The binding energy associated with the interaction nucleons through the strong force is a nonlinear function of ζ, but for small values of ζ to a reasonable approximation it is kζ, where k is a constant. Nucleons also interact through the formation of spin pairs. For example, the addition of another neutron to a nuclide with an odd number of neutrons would result in the formation of a neutron-neutron spin. Let Enn be the binding energy associated with the formation of a neutron-neutron spin pair. If there are unpaired protons in the nuclide the addition of another neutron would result in the formation of a neutron-proton spin pair with a binding energy of Enp. The binding energies associated with the formation of spin pairs are not really constants independent of the levels of n and p but for the present they are assumed to be constants.
The incremental binding energy of a neutron, IBEn, is the binding energy change associated with the addition of another neutron to a nuclide. For a nuclide with p protons and n neutrons in which n is odd and less than p it is
For stability the values of n and p must be such that IBEn≤0. The minimum number of protons for a nuclide with p protons is reached when IBEn is driven to zero. This means that
The maximum number of neutrons is also where IBEn=0 and hence
In addition to the factors which affect neutrons, protons are subject to electrostatic repulsion by other protons. This factor is thought to only effective in large nuclides where the average distance between proton becomes large. The effect of this repulsion on the binding energy for an additional proton is negative and proportional to the number of protons in the nuclide, say −qp. The binding energy of an additional proton to a nuclide with p protons and n neutrons in which p is odd and less than n is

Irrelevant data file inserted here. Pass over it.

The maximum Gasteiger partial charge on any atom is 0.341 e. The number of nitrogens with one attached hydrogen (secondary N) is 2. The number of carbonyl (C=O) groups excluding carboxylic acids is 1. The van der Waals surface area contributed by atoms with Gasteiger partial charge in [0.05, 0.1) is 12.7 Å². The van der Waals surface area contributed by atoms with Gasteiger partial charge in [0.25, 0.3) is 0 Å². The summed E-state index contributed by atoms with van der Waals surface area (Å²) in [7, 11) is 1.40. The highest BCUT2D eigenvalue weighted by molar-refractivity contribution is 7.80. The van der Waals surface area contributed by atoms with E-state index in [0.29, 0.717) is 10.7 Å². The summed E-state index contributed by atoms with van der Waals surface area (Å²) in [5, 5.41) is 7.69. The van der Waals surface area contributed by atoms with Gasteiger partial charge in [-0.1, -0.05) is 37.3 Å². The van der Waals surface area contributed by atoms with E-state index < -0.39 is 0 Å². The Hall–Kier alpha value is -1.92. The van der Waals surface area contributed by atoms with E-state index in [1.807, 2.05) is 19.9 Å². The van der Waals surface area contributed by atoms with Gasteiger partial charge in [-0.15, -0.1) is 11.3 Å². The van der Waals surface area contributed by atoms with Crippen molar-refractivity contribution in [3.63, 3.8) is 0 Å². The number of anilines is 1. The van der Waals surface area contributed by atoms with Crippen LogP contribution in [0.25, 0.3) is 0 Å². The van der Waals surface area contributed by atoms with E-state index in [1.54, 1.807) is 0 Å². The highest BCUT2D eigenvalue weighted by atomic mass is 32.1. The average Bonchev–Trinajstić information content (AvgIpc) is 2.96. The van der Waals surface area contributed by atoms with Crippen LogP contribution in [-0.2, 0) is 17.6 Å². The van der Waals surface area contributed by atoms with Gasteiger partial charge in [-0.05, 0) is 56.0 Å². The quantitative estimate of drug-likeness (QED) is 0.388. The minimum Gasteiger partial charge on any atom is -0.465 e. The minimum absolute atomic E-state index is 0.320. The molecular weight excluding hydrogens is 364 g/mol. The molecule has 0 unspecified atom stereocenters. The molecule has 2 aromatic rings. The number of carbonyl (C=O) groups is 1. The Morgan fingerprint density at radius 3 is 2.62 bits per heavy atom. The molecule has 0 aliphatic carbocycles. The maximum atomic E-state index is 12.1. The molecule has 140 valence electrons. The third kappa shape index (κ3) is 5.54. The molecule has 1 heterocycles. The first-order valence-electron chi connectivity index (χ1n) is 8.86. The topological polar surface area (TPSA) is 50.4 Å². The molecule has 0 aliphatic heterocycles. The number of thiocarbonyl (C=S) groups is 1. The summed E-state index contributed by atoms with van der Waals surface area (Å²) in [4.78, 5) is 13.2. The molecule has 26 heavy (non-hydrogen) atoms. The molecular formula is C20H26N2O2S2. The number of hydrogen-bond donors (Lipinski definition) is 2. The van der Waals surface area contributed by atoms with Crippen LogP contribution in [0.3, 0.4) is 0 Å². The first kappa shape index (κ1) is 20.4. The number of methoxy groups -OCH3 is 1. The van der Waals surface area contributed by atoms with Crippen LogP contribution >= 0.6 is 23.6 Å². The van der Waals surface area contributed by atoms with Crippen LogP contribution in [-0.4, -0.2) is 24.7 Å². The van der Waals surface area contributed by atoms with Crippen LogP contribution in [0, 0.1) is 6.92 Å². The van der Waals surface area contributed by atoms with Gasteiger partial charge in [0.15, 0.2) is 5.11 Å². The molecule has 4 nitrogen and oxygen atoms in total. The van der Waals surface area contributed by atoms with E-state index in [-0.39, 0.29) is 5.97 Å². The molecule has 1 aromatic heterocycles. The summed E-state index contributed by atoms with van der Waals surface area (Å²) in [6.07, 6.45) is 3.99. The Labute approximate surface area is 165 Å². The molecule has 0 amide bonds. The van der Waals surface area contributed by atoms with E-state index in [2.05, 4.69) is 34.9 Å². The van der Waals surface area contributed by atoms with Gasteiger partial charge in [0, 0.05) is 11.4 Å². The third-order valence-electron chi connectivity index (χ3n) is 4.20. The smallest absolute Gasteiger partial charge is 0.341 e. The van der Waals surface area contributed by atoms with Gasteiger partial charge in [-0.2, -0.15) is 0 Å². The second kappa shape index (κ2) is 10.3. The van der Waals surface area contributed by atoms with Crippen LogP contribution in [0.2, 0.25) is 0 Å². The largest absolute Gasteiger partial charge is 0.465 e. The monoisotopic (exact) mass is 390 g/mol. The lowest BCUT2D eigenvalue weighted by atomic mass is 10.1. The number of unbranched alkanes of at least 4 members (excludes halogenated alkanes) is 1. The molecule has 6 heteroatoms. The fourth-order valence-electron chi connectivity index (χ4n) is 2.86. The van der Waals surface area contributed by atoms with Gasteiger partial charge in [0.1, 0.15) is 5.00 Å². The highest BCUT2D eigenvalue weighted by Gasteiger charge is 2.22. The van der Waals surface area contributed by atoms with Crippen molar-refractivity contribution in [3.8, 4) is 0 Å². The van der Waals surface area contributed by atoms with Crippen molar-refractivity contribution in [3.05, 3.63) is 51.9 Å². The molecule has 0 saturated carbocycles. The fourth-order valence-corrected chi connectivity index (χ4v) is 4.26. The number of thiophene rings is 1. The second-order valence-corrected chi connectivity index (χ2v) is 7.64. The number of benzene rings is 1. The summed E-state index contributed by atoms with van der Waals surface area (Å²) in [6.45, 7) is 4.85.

For IBEp to be greater than or equal to zero requires a minimum n of
The maximum p is the value such that IBEp=0; i.e.,
Now the equations for the maximum and minimum number of neutrons can be displayed together; i.e.,
If these two equations are added together and the result divided by 2, the result is
The equations for the maximum and minimum number of protons are
The average of these two equations is
In order to illustrate the effect of the electrostatic force suppose the true value of ν were 0.75 and q/k=0.25. Then the slope of the relationship between pmid and n would be (1.125/1.25)(.75)=0.675. The slope of the relationship between nmid would be (1/0.75)(1.125)=1.5.
The regression coefficient for pmid on n is 0.67264 and that of nmid on p is 1.37559.* Thus
If these two equations are multiplied together the result is
The solutions to this quadratic equation are
These roots are not real. Therefore the electrostatic repulsion of the protons cannot explain the discrepancy of the results for the slopes of the equations for nmid and pmid. This is a negative result but nevertheless an important one.
*For the analyses in terms of the maximum and minimum numbers of neutrons and protons see Nuclear Charge Ratio and Nuclear Charge Ratio 2.